other artists of Northern Italy, which appear to have been executed with a medium but little dissimilar in body and surface. As regards the use of a coloured varnish by - Broederlain, the fact appears to admit of no doubt. The partial flaying which the panels have undergone has laid bare large spaces where the old varnish has disappeared. Wherever this has occurred, the colour is pale and grey ; so that, according as the parts are in a better or worse state of preservation, the picture is more or less powerful in tone. This use of coloured varnishes in the pictures of the early Flemish school, and the effect which their removal produced on pictures, explain, to a certain extent, why we possess so many old pictures of the period strikingly cold and grey in tone. Nothing is more likely than that, in the process of cleaning, the varnish which acted as glazing has been removed, and the colours have been changed from the tone which they were originally intended to possess. A few sentences will close this record of the painters who immediately preceded Hubert, John, and Margaret Wan Eyck. Whilst Broederlain contributed to the pictorial riches of the Carthusians of Dijon, Jehan Malouel was busily employed in the adornment of its walls. Jehan Malouel appears to have been a colourist of sculpture rather than a painter. We have said that he failed in the shrines of De la Baerse. He seems, how. ever, to have succeeded better with other works. He coloured and gilt five wooden altar-pieces for the Car. thusians of Dijon: he composed a wooden picture of the Virgin, with St. John, St. Peter, and St. Anthony, and he

ornamented a quantity of jousting harness for a tilt. He performed these minor services in the lifetime of the first of the French dukes, and was assisted in his labours by a painter named Hermann of Cologne. On the succession of John to the ducal crown he was promoted, and figures in the lists as “paintre de M. D. S. et varlet de chambre,” his salary being twenty livres a month. We find him at Paris and Compiègne in 1406, painting tilting harness for John the Duke, and in the following year again in Burgundy, and at his labours in the convent near Dijon. He had the honour, in 1415, of painting his master's likeness, which was sent by special messenger to the King of Portugal. Jehan Malouel then disappears from the ducal accounts, and is succeeded by Henry Bellechose de Brabant, Jehan le Voleur, and Hue de Boulogne, of whom we shall treat hereafter.

1 De Laborde. Table Alphabet, vol. iii. pp. 551, 565.

2“ A Jehan Malouel, paintre et varlet de chambre de M. S. le Duc, III. XL livres qui deuz lui estoient pour ses gaiges de XX livres par mois. III.CXL liv.”Compte de Robert de Bailleux, 1411– 1412. De Labord. ut sup., vol. i. p. 23-4.

3“ A Jehan Malouel, paintre et varlet de M. D. S. auquel M.D.S. en récompense de ce qu'il avait demeuré devers lui à ses frais et despens tant à Paris comme à Compiègne par l'espace de cinq mois, commenciés au mois d'avril MCCCC et six, et finis continuellement, tant pour aider à faire plusieurs harnois de joustes pour le dit seigneur et aucuns de ses gens, pour jouster à la feste des nopces de M. S. le Duc de Thouraine, et de M. S. le Conte d'Angoulesme, nagaires faictes audit Compiègne, comme pour plusieurs autres choses de son mestier que M. D. S. lui fit faire, la somme de XL, escus d'or.Compte de J. Chousat. De Lab. ut sup., vol. i. p. 17.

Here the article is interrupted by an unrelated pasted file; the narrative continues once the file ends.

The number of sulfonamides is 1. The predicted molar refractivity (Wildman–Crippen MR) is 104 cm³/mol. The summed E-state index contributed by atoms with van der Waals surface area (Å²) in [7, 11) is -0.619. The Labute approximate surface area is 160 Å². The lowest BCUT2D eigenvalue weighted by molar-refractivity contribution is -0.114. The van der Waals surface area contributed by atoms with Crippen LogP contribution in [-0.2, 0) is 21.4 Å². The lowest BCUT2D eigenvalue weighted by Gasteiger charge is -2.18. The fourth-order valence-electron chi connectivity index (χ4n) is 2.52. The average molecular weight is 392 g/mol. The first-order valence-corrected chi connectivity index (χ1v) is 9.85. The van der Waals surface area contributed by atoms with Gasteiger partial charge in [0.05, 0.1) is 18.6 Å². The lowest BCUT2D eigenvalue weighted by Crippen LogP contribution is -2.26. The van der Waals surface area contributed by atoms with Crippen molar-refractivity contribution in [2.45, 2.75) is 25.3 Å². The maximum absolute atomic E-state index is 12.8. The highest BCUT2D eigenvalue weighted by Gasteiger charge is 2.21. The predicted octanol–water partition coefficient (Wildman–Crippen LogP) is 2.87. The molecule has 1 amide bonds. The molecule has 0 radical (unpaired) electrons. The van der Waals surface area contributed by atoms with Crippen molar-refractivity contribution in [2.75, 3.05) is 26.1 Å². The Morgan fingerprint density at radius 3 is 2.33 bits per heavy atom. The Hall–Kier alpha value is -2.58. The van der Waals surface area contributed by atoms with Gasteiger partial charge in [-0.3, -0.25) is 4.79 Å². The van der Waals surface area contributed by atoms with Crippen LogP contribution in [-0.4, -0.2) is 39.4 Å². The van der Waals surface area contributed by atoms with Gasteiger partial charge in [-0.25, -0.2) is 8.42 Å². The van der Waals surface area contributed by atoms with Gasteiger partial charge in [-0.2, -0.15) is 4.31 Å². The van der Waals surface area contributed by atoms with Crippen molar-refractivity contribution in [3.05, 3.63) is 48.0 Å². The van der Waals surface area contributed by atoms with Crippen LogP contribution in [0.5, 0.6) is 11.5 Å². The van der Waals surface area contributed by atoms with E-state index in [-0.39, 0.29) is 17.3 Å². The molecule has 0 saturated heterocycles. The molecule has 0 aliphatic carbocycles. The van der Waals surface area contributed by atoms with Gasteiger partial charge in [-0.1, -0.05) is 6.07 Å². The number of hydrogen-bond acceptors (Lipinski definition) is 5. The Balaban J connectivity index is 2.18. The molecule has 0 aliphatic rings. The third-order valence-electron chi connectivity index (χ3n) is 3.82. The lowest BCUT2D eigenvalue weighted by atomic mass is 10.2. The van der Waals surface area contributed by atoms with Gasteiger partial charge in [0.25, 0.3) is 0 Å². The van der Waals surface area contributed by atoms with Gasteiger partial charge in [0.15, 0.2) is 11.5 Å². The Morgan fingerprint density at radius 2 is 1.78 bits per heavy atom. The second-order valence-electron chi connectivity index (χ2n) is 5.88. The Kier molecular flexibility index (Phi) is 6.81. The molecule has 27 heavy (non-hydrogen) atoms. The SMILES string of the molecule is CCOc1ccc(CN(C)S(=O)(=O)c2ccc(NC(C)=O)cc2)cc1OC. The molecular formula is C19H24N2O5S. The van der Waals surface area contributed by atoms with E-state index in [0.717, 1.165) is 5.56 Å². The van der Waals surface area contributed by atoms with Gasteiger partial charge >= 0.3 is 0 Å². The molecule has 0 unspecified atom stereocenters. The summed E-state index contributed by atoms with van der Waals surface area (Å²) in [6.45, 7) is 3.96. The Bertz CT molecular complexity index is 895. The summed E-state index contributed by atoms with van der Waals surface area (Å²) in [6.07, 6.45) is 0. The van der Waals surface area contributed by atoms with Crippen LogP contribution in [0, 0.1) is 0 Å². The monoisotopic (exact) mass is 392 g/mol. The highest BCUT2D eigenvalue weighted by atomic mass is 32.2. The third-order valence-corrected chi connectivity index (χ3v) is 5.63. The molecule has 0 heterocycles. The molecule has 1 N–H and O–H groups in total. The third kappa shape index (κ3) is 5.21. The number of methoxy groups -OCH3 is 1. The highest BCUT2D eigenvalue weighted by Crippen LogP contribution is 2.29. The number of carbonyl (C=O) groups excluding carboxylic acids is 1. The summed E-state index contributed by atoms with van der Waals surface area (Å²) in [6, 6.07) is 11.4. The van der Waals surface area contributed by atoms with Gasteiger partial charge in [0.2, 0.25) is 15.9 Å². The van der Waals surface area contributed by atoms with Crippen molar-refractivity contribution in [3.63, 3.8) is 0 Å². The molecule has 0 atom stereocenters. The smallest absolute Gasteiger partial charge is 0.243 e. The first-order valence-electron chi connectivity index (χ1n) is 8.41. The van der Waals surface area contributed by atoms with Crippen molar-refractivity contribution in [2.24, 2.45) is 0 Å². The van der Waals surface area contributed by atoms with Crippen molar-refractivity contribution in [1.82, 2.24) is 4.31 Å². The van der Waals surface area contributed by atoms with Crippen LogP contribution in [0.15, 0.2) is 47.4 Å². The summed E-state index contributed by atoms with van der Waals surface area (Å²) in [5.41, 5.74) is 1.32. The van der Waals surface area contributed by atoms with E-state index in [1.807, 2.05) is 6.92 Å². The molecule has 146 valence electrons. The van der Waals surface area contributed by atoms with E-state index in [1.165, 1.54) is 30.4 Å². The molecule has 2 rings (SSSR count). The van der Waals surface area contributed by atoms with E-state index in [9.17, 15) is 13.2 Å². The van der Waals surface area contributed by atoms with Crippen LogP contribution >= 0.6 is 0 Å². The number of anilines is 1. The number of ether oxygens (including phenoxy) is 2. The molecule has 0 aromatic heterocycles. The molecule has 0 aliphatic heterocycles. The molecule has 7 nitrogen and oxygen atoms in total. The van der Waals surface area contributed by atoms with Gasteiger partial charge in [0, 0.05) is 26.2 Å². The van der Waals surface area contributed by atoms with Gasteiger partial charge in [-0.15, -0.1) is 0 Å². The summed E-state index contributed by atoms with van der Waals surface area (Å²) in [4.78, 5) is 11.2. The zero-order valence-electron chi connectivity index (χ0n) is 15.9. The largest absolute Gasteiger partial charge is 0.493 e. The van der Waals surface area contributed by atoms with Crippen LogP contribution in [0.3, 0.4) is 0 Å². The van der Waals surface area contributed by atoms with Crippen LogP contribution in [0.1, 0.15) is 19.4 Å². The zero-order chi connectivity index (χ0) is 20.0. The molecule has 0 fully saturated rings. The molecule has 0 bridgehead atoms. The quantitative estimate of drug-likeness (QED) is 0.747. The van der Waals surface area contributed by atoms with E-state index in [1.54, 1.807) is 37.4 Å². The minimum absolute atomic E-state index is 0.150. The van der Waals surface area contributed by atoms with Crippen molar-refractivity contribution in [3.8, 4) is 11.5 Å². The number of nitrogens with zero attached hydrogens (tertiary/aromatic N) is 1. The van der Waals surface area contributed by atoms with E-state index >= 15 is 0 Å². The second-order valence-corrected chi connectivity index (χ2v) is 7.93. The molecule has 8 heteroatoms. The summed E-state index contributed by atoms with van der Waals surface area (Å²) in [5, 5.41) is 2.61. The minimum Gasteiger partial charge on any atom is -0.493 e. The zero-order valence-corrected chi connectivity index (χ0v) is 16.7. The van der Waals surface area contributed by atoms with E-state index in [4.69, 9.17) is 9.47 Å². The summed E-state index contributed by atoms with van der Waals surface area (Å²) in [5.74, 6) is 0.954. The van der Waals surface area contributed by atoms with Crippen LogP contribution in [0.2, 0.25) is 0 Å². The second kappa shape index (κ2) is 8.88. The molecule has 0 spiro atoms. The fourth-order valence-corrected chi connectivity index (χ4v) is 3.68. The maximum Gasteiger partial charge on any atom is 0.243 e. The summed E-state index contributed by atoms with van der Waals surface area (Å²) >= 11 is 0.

4 Comptes de Jean de Noident, 1407. De Salles, ut sup. p. 161.

5 Comptes de Jean de Noident, 1415. De Salles, ut sup., pp. 137-8.

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JEAN SANs PEUR, who succeeded his father in the Duchy of Burgundy, did not inherit the sentiment of art for which that prince was famous. He sold costly miniatures and gold and silver statues to pay his debts, and found no lack of a better painter at his court than Jean Malouel, whose abilities were not of a high order, and whose labours never rose in character above the most ordinary level. Pride, and perhaps some filial affection, led Jean Sans Peur to order that a suitable monument should be raised to his father's memory, and the sculptors, Claux de Wernes and Claux Sluter, produced a tomb which for many years remained in the Chartreuse of Dijon. A

glance at the numerous figures which decorate this monu

ment will convince even the superficial observer that, however well the sculptors may have understood the picturesque in the general features of their work, they were worthy of less notice as artists of feeling and sentiment. Their figures express, in most instances, physical suffering, intended for gravity or melancholy. Short and overclad bodies are defective in attitude, and questionable taste pervades the subject generally. Art in such hands as these, or under such patronage as that of Jean Sans Peur,